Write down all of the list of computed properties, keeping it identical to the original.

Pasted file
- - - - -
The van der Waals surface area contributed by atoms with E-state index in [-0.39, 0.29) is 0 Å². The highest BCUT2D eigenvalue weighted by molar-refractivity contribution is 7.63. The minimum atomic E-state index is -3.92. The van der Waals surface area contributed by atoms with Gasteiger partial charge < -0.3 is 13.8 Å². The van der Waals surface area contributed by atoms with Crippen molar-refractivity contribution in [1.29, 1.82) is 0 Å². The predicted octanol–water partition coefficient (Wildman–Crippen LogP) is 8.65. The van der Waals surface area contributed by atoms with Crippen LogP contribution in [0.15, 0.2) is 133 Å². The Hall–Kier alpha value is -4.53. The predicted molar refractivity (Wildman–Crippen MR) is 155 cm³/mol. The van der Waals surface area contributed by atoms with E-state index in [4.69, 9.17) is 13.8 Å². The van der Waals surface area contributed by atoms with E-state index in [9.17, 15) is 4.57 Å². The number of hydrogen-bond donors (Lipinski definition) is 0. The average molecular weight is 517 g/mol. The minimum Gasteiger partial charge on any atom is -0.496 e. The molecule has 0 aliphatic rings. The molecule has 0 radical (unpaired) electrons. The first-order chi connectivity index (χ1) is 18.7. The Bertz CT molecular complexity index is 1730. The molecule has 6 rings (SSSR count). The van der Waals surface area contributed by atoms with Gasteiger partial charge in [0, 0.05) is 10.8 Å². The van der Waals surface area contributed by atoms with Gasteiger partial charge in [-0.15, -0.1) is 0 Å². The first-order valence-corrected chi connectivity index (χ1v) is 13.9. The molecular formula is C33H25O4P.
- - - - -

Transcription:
The van der Waals surface area contributed by atoms with E-state index in [-0.39, 0.29) is 0 Å². The highest BCUT2D eigenvalue weighted by molar-refractivity contribution is 7.63. The minimum atomic E-state index is -3.92. The van der Waals surface area contributed by atoms with Gasteiger partial charge < -0.3 is 13.8 Å². The van der Waals surface area contributed by atoms with Crippen molar-refractivity contribution in [1.29, 1.82) is 0 Å². The predicted octanol–water partition coefficient (Wildman–Crippen LogP) is 8.65. The van der Waals surface area contributed by atoms with Crippen LogP contribution in [0.15, 0.2) is 133 Å². The Hall–Kier alpha value is -4.53. The predicted molar refractivity (Wildman–Crippen MR) is 155 cm³/mol. The van der Waals surface area contributed by atoms with E-state index in [4.69, 9.17) is 13.8 Å². The van der Waals surface area contributed by atoms with E-state index in [9.17, 15) is 4.57 Å². The number of hydrogen-bond donors (Lipinski definition) is 0. The average molecular weight is 517 g/mol. The minimum Gasteiger partial charge on any atom is -0.496 e. The molecule has 0 aliphatic rings. The molecule has 0 radical (unpaired) electrons. The first-order chi connectivity index (χ1) is 18.7. The Bertz CT molecular complexity index is 1730. The molecule has 6 rings (SSSR count). The van der Waals surface area contributed by atoms with Gasteiger partial charge in [0, 0.05) is 10.8 Å². The van der Waals surface area contributed by atoms with Gasteiger partial charge in [-0.15, -0.1) is 0 Å². The first-order valence-corrected chi connectivity index (χ1v) is 13.9. The molecular formula is C33H25O4P.